RS: Do your research and then submit to a select group of agents. Make informed decisions about who to submit to and how. Be patient as they review your work.  If you don’t have any takers in the first round, be persistent. Be honest and open and show some personality. Agents aren’t looking for worker bees, we want to see originality. Talent is primary, but compatibility goes a long way. Make it clear to agents from the start that you are going to be cooperative and will work with an agent for the betterment of your career.  

CCB: Your specialty is children’s books, young adult novels, and nonfiction. Does that mean if you found a great writer in a different subject matter that you would not represent them?  

RS: I never say never. If a submission in a different genre really spoke to me and I felt like my representation would be in the best interest of the author, yes, I would take on that client.  However, it is more likely that I would pass a promising work in a genre that I do not represent on to a colleague who specializes in the given market.

CCB: What is the most difficult part of your job?

RS: Knowing that there is so much to do and only having so many hours in a day.

CCB: What has been the most rewarding thing about the job so far?

RS: Being able to call an unpublished author to tell them that their manuscript has been sold and will be a book is so special. It’s also pretty great when I’ve put in a lot of time and effort to bring a client to Writers House, and they accept the offer for representation.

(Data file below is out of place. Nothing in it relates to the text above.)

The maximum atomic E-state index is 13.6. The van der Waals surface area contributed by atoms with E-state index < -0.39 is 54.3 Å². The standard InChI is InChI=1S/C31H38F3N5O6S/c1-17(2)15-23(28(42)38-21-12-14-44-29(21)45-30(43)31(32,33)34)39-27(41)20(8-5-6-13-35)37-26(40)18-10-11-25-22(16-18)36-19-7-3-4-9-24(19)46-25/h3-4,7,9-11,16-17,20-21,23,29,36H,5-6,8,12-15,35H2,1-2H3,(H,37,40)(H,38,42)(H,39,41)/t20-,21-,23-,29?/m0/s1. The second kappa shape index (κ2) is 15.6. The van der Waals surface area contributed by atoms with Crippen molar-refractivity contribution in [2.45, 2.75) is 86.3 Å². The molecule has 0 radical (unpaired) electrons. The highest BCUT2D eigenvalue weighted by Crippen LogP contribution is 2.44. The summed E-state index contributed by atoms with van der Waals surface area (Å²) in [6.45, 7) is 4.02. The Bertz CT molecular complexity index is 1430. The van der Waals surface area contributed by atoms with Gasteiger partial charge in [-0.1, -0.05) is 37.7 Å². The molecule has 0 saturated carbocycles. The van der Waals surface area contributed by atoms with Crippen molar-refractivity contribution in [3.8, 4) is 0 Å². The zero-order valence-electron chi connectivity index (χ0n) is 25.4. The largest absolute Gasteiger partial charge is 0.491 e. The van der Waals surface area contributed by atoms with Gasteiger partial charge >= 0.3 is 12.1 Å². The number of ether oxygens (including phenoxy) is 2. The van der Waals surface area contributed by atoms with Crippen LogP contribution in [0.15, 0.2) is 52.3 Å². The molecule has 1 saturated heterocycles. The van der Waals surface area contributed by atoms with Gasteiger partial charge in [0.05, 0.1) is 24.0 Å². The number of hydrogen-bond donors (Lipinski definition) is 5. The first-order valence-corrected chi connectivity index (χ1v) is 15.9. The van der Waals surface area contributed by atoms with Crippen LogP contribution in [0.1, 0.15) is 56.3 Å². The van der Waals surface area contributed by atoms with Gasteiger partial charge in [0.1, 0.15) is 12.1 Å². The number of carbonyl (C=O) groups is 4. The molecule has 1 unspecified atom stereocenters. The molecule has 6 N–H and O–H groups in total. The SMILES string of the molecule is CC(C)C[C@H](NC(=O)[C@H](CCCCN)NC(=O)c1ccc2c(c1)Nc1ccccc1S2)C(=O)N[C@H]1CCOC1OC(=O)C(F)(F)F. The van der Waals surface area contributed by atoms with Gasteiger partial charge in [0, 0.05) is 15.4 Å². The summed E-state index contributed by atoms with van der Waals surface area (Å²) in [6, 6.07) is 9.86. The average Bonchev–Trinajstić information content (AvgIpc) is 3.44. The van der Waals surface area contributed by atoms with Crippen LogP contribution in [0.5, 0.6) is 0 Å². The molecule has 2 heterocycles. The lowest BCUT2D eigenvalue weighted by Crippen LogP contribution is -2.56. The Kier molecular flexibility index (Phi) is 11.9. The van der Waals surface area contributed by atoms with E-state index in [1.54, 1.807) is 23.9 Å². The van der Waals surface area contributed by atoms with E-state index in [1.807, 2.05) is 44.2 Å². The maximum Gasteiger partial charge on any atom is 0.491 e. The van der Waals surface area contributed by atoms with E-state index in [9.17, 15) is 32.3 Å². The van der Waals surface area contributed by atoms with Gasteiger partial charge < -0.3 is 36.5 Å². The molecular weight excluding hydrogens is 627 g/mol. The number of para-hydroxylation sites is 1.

CCB: People would be surprised to learn what about your job?

RS: People would be surprised to learn that I almost never get to read in the office. I read most manuscripts at nights and on the weekends. This also means that I have to steal time to read published books. Specializing in the children’s market, most of the published books that I read are for an audience younger than eighteen. At least my adult book club forces me to read one published, adult book a month.

CCB: What do you have coming up career-wise?

RS: I’ll continue to nurture the careers of my clients, find new authors whose writing I fall in love with, and help to bring unique and exciting books to bookstores, libraries and classrooms near you.